Top Stories

Monkeys and the use of stone tools: study

Thailand’s monkeys may challenge the history of human evolution with their nut-cracking abilities.

New research Germany’s Max Planck Institute for Evolutionary Anthropology describes a stone tool resembling an ape artifact in Thailand, which may suggest that the first use of stone tools by humans was not intentional.

The researchers studied the long-tailed macaques In Thailand’s Phang Nga National Park, where stone tools have been found to crack hard-shelled nuts.

Monkeys were often seen breaking hammerstones and anvils to get to the nut, causing the broken stones to scatter around the landscape.

Compared to the earliest records of stone tools, many of these “accidental” broken stones appear to resemble the stone tools often found at the earliest archaeological sites in East Africa.

“The fact that these macaques use stone tools to process nuts is not surprising, as they also use tools to access various shellfish,” said lead author Tomos Proffitt, a researcher at the Max Planck Institute. in a press release. “What’s interesting is that in doing so, they accidentally create their own significant archaeological record, which is partially indistinguishable from some hominin artifacts.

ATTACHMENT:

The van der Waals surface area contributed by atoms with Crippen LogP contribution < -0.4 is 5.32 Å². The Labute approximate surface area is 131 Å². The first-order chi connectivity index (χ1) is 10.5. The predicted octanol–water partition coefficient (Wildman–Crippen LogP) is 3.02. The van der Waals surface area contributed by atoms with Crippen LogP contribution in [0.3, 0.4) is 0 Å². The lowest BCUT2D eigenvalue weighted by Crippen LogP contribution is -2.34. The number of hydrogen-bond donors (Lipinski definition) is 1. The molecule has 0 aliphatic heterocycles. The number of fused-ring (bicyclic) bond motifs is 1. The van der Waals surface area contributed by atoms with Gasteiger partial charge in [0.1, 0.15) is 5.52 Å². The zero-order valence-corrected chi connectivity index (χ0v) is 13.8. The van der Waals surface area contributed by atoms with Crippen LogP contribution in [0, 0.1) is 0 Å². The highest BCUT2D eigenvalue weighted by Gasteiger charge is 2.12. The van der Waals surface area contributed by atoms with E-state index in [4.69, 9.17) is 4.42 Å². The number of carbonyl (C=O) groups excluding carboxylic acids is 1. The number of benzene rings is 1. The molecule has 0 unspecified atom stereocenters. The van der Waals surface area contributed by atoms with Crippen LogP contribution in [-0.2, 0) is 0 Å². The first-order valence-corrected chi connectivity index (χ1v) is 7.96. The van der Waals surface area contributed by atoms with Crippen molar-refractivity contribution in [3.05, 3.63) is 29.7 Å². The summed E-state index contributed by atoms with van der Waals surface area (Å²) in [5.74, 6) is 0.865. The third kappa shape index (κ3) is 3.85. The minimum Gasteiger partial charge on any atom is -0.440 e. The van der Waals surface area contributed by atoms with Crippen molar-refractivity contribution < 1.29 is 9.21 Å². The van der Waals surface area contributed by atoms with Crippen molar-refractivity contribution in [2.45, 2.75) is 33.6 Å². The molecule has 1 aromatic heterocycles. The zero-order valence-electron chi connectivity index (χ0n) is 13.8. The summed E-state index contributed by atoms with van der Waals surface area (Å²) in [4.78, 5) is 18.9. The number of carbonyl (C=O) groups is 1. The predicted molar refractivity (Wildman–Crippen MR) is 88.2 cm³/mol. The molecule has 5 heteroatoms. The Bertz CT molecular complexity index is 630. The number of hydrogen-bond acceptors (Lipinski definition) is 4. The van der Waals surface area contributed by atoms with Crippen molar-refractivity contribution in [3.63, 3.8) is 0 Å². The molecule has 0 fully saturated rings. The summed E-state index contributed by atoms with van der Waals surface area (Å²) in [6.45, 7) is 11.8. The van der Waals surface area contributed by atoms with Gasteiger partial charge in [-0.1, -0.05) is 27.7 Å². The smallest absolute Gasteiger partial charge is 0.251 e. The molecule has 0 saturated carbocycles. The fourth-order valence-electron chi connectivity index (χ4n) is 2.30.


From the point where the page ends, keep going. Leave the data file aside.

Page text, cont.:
Before this discovery, it was believed that sharp-edged tools were the first stone tools deliberately made by humans, but this research challenges this, as well as the understanding of one aspect of human evolution.

“The ability to make sharp stone flakes is seen as a key point in hominin evolution, and understanding how and when this happened is a huge question, usually explored through the study of past artifacts and fossils. “Our study shows that stone tool making is not unique to humans and our ancestors,” Proffitt said.

By: Smithsonian Institutionthe first stone tool making was at least 2.6 million years ago and is thought to have been by early humans.

This new research involving monkeys, however, may provide new insights into the possible earlier archaeological record of the first stone tools.

“This study, along with previous ones published by our group, opens the door to discovering such an archeological signature in the future,” said Lydia Luntz, senior author of the study and head of Max’s Technology Primate Research Group. Planck Institute. “This discovery shows how living primates can help researchers investigate the origins and evolution of tool use in our own lineage.”

#Monkeys #stone #tools #study

Related Articles

Leave a Reply

Your email address will not be published. Required fields are marked *

Back to top button